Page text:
Inspiring Women

My German & history  teacher

the strongest woman I knew when growing up was my German and History teacher. She was also my form teacher and was respected not only by everyone in our class but the whole school. When this new fashion in the 90s came up of using the feminine and masculine version of words (attaching -in to the word for teacher to denote that it is a female teacher) she protested, saying that she feels just as respected when the simple word for teacher is used (Lehrer and not Lehrer-In). She marked me slightly better than I deserved for a presentation in 9th grade when I had just moved to the children’s home. But she never did that again and when I got an A+ in my final German exam I knew that it was for my work and not because I was the disadvantaged kid. She believed in giving people a helping hand when they were going through a tough time, but not attaching perpetual victim status to them.

She encouraged me to write and would probably be very disappointed to learn that I have decided to write in English …

Erin Pizzey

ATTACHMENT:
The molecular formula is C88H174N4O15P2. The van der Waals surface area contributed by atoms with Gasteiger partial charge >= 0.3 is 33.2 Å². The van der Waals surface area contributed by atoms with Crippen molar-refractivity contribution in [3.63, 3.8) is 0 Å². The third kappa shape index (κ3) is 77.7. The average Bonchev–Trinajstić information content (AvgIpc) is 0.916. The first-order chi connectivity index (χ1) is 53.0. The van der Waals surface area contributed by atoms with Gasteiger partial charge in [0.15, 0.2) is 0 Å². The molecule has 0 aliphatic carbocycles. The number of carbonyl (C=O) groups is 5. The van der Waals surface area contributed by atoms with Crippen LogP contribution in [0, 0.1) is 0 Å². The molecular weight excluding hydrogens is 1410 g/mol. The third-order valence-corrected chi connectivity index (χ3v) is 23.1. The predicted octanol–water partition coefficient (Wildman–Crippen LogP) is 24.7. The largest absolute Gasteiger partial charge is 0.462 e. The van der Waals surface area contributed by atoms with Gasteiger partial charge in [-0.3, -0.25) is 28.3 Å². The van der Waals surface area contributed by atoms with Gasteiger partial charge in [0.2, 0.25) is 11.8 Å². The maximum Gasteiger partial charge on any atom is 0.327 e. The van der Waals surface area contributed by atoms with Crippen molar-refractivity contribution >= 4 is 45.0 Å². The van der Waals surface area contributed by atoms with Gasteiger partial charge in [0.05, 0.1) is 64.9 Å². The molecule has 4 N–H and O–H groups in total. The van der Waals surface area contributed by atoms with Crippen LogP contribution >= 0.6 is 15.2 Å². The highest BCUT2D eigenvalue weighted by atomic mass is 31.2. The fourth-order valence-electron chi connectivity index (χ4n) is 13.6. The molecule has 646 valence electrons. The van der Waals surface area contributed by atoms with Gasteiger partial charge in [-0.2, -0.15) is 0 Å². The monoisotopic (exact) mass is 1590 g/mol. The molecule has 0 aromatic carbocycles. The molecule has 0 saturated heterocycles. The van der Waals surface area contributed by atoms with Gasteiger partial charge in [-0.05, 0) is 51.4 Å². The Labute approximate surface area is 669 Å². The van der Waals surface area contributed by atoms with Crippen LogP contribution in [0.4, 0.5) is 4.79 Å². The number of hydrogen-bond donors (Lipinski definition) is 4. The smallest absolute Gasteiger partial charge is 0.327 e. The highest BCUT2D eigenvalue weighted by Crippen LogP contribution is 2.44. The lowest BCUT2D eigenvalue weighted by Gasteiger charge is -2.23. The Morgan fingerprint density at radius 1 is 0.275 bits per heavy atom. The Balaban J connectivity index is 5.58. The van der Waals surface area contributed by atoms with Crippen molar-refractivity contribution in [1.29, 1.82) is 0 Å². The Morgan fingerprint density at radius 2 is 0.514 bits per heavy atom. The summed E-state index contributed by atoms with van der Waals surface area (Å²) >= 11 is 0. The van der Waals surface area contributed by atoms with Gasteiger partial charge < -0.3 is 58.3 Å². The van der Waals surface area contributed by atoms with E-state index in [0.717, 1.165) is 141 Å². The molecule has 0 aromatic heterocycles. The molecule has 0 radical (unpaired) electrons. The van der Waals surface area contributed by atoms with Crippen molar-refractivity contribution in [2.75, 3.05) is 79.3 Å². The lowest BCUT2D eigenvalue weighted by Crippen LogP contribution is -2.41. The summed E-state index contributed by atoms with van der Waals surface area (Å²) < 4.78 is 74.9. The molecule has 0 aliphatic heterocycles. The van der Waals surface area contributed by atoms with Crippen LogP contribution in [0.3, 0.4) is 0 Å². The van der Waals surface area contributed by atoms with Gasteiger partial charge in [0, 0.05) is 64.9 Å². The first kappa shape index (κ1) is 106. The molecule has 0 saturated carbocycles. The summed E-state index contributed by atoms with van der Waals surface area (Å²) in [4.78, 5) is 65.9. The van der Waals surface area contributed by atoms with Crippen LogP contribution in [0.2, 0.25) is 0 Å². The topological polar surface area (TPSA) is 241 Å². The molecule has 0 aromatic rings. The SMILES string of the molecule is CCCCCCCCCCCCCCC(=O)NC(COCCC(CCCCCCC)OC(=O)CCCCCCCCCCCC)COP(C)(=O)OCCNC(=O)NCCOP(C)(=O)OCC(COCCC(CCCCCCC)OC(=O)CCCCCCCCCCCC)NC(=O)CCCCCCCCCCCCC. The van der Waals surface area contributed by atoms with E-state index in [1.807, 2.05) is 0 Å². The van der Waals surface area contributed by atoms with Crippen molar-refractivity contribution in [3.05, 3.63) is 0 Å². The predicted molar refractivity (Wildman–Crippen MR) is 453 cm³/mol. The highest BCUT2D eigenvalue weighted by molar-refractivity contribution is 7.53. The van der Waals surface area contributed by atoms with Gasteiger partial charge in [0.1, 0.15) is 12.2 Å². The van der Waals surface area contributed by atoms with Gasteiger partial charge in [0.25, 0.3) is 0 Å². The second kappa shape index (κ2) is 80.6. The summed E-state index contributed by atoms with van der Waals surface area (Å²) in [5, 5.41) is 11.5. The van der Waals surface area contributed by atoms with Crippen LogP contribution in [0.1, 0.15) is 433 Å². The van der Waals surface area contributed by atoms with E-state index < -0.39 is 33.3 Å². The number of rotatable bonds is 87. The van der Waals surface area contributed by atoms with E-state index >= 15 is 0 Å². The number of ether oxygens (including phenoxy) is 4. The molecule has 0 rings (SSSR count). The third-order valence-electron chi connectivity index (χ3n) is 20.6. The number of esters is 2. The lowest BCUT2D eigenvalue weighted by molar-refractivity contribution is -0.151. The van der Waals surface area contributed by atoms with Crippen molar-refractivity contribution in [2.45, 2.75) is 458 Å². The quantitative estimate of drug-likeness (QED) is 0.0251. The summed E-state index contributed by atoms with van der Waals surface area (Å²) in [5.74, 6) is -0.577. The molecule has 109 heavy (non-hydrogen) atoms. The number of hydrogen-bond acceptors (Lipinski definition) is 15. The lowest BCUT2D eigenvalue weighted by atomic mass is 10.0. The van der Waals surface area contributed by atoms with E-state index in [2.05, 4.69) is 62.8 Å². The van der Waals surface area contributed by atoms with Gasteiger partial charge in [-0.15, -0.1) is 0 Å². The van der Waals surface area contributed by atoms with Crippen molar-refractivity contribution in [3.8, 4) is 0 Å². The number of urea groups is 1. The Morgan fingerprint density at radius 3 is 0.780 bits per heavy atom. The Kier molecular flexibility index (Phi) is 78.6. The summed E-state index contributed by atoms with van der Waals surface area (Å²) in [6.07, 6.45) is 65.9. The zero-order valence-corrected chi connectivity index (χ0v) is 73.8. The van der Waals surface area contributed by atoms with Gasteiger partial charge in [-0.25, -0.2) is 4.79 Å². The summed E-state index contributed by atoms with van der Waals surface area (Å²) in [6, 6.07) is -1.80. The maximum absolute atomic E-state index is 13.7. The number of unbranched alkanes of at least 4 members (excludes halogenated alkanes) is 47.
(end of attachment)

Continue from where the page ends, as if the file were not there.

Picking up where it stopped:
She just received the life time reward for working with men and women in domestic violence situations. coming herself from an abusive family Miss Pizzey made it her mission to bridge the gap between men and women and teach people, who have come from families with generations of violence, that it is possible to live together without constantly hitting each other. She opened the very first shelter for battered women in the UK  in 1971. When the women moved in she sat down with them and discussed their situation. She soon found that 60% of the women were as violent as the men that they were fleeing from. That was not surprising as even earlier studies had shown that domestic violence is gender neutral and basically a generational phenomenon as each grown child passes it on to the next generation. However, as she tried to publish these results and tried to work on anti-aggression training with these women as well as make space in the shelters for the battered men she faced vehement opposition from radical Feminists. They had long institutionalised that domestic violence to be seen on the basis of the Duluth model, which states that the family is the smaller version of patriarchy in general, just as woman are oppressed by men in government in the wider world, in the family they are oppressed by their husband and thus he is the natural aggressor and per se the person responsible for any violence within the family. ( This model was never empirically tested and in fact can be clearly seen to be ideologically motivated rather than in any way helpful to any person suffering from domestic violence. It leaves men and children in vulnerable situations and does not offer any help to women who can’t control their violent urges. For wanting to change this situation Erin Pizzey received death threats to the extent that she needed police protection. Her children and grand children had to be protected. When they couldn’t get to her, they killed her family dog, at which point she was at the end of her wits and decided to leave the UK and live in the US in hiding. Over 70 years of age now, she has become active again in the past few years lecturing on the reality of domestic violence and the need t abandon ideological models. She is an inspiration for every woman, men and child.